This blog post is by Harold Doherty. His son Conor has autism. Visit Harold's blog Facing Autism in New Brunswick for more!
You can find the original post here.
I am off tomorrow morning, very early tomorrow morning, for the IMFAR 2012 convention in Toronto. I am very excited to be attending and blogging courtesy of Autism Speaks, Autism Speaks Canada, Dana Marnane and Suzanne Lanthier. It was a tough day today though. Conor knows Dad won't be home for a few days and he has been a bit agitated. This afternoon I received a call from the good people at the Leo Hayes High School that Conor was not having a good afternoon. They thought it better that he stay at school until his regular departure time though and I agreed. When I picked him up I was informed that Conor had in fact calmed down and the rest of the afternoon had gone well. Conor will miss his old Dad until I return Saturday night. I might react differently but I will be missing him too.
It is worth it though to attend IMFAR with the annual concentration of autism research and knowledge being hosted in Canada. I am looking forward to blogging about IMFAR from the perspective of a father of a 16 year old son severely affected by his Autistic Disorder. I underlined Disorder intentionally. Autism for me is not a culture or a way of life. It is not just a different way of thinking. It is a serious disorder that restricts my son's life, my son that I love dearly. I want to attend IMFAR and learn as much as possible and, hopefully, convey what I have learned, filtered through the perspective I have provided at Facing Autism in New Brunswick for 6 years. It is the perspective of a realistic, caring father who refuses to drink the "autism is a blessing" feel good Kool-Aid of the Neurodiversity advocates who insist on obliterating from public awareness the harsh realities inflicted on so many, including my son, who suffer from autism disorders.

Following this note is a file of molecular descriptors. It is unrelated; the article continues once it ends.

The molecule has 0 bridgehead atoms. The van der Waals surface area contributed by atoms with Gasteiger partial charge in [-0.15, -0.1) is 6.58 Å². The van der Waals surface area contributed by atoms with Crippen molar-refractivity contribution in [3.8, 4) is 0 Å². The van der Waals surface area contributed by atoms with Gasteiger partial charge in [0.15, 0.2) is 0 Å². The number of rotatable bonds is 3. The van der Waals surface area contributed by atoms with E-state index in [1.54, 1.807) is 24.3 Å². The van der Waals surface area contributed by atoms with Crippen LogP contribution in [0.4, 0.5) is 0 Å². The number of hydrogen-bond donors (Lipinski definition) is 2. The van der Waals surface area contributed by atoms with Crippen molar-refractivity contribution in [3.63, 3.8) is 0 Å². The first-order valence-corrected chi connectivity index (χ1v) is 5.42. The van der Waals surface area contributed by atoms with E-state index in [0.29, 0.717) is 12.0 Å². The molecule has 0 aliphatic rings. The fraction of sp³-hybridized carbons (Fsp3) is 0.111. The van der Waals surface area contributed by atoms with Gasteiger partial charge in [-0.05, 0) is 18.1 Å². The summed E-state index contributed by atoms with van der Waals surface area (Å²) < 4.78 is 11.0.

I hope the IMFAR convention brings news of real progress in autism research. Although I am a realist I do not give up hope, hope based in solid research.
I thank Autism Speaks for this opportunity.